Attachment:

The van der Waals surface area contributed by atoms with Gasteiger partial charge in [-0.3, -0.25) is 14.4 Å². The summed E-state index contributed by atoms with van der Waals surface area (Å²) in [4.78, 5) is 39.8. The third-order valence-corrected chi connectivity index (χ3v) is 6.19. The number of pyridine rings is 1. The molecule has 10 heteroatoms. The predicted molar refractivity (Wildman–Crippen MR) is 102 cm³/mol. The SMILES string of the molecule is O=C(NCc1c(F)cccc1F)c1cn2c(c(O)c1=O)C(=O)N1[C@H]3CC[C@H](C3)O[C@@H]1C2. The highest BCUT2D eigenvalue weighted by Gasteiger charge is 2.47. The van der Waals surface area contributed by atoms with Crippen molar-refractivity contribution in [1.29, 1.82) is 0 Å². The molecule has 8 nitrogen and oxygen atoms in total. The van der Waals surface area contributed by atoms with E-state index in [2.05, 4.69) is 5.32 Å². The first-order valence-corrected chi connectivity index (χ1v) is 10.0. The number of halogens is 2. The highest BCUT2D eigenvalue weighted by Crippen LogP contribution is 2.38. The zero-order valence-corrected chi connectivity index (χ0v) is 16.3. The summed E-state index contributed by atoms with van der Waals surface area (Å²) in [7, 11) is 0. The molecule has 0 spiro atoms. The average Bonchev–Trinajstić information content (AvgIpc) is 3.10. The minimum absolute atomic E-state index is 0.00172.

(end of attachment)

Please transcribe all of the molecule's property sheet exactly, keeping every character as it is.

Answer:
The van der Waals surface area contributed by atoms with Gasteiger partial charge in [-0.3, -0.25) is 14.4 Å². The summed E-state index contributed by atoms with van der Waals surface area (Å²) in [4.78, 5) is 39.8. The third-order valence-corrected chi connectivity index (χ3v) is 6.19. The number of pyridine rings is 1. The molecule has 10 heteroatoms. The predicted molar refractivity (Wildman–Crippen MR) is 102 cm³/mol. The SMILES string of the molecule is O=C(NCc1c(F)cccc1F)c1cn2c(c(O)c1=O)C(=O)N1[C@H]3CC[C@H](C3)O[C@@H]1C2. The highest BCUT2D eigenvalue weighted by Gasteiger charge is 2.47. The van der Waals surface area contributed by atoms with Crippen molar-refractivity contribution in [1.29, 1.82) is 0 Å². The molecule has 8 nitrogen and oxygen atoms in total. The van der Waals surface area contributed by atoms with E-state index in [2.05, 4.69) is 5.32 Å². The first-order valence-corrected chi connectivity index (χ1v) is 10.0. The number of halogens is 2. The highest BCUT2D eigenvalue weighted by Crippen LogP contribution is 2.38. The zero-order valence-corrected chi connectivity index (χ0v) is 16.3. The summed E-state index contributed by atoms with van der Waals surface area (Å²) in [7, 11) is 0. The molecule has 0 spiro atoms. The average Bonchev–Trinajstić information content (AvgIpc) is 3.10. The minimum absolute atomic E-state index is 0.00172.